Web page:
A license generally affects you when you acquire, use, or distribute a piece of software that comes with the license. If you never acquire, use or distribute Evil Corp's version of your project, then there's simply no way any sane license they apply to it could possibly affect you.

Now, if they release a modified version of your project under a proprietary license, and you do something like incorporate their improvements into your permissively licensed version, then Evil Corp has every right to come after you for that. But as long as you don't do anything silly like that, you should have nothing to worry about.

4

The only way that a copyright can be created is by creating a work. If you create the software, you have the copyright. If you then relinquish the copyright (although I'm not quite sure if that is really possible), then there is no copyright for the work, and there is no possibility of creating one. So nobody can sue you successfully.

Of course they can sue you. Anybody can sue you if they feel like it.

1

A license agreement is a kind of contract. Wikipedia writes:

In order for a contract to be formed, the parties must reach mutual assent (also called a meeting of the minds). This is typically reached through offer and an acceptance which does not vary the offer's terms, which is known as the "mirror image rule".

That is, unless you sign (or otherwise accept) the offered license, no contract is formed, and nothing can be breached ... and unless you wanted to do something with the proprietary code, there is no reason for you to accept such an agreement.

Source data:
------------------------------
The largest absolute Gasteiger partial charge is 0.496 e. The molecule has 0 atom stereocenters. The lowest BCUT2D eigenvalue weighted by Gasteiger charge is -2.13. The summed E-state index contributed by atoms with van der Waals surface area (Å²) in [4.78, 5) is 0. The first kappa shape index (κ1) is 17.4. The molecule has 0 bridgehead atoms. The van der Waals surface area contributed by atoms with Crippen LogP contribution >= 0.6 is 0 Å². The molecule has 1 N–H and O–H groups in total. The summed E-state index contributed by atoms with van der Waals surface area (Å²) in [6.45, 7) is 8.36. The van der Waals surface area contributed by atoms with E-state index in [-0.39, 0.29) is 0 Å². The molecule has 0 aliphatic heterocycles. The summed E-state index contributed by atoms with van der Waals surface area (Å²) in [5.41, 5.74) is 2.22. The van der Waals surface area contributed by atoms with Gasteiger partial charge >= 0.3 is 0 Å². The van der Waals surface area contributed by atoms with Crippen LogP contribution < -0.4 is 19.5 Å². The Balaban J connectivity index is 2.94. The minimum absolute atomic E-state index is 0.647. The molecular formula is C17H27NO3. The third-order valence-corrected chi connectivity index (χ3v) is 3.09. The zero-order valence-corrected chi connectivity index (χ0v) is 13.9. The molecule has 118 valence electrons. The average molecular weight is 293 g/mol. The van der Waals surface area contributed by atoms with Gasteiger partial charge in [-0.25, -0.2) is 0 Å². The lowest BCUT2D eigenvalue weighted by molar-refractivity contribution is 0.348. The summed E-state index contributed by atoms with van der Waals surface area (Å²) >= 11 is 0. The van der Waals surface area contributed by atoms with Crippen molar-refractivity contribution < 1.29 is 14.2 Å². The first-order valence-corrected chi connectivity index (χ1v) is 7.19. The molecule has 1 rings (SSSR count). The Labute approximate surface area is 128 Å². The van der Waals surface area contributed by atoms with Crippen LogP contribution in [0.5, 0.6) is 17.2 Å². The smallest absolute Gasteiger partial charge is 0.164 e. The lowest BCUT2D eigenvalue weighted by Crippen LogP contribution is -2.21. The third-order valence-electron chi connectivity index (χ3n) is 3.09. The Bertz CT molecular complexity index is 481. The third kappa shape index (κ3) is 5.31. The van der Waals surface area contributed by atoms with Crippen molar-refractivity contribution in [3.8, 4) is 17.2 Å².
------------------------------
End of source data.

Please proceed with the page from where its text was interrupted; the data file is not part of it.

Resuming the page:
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  • Well then I guess the question becomes: Can they attack me for something else? Piracy? Mar 9 '15 at 1:43
  • Only if you pirate their code. The code you invented yourself remains yours to do with as you please - unless of course you were to agree to a contract that says otherwise.
    – meriton
    Mar 9 '15 at 2:46
  • So if they take the public domain'ed code and republish it under some hostile proprietary license, that means they can call it "theirs" right? So in that case, by continuing to publish the code, how is that different from pirating their code? Mar 9 '15 at 2:55
  • @user11177 They can claim the rights, but unless otherwise contracted they do not gain rights by publishing it. In most jurisdictions they do not gain rights to the public domain code by adding their own license.
    – BillThor
    Mar 9 '15 at 5:15
  • 3
    @user11177 Consider how your proposed "makes it theirs" argument sounds when applied to a non-code public domain work. A company takes an image of the Mona Lisa painting and sells copies for thousands of dollars under a proprietary license. Can they sue me for displaying a copy of the Mona Lisa that I got off Wikipedia? Can the company sue the Louvre museum for displaying the actual Mona Lisa? I'm no lawyer, but I surely hope the answer to these question is "no". (If you're concerned about the case where the company changes it, suppose their Mona Lisa has a mustache drawn on it.)
    – apsillers
    Mar 9 '15 at 13:15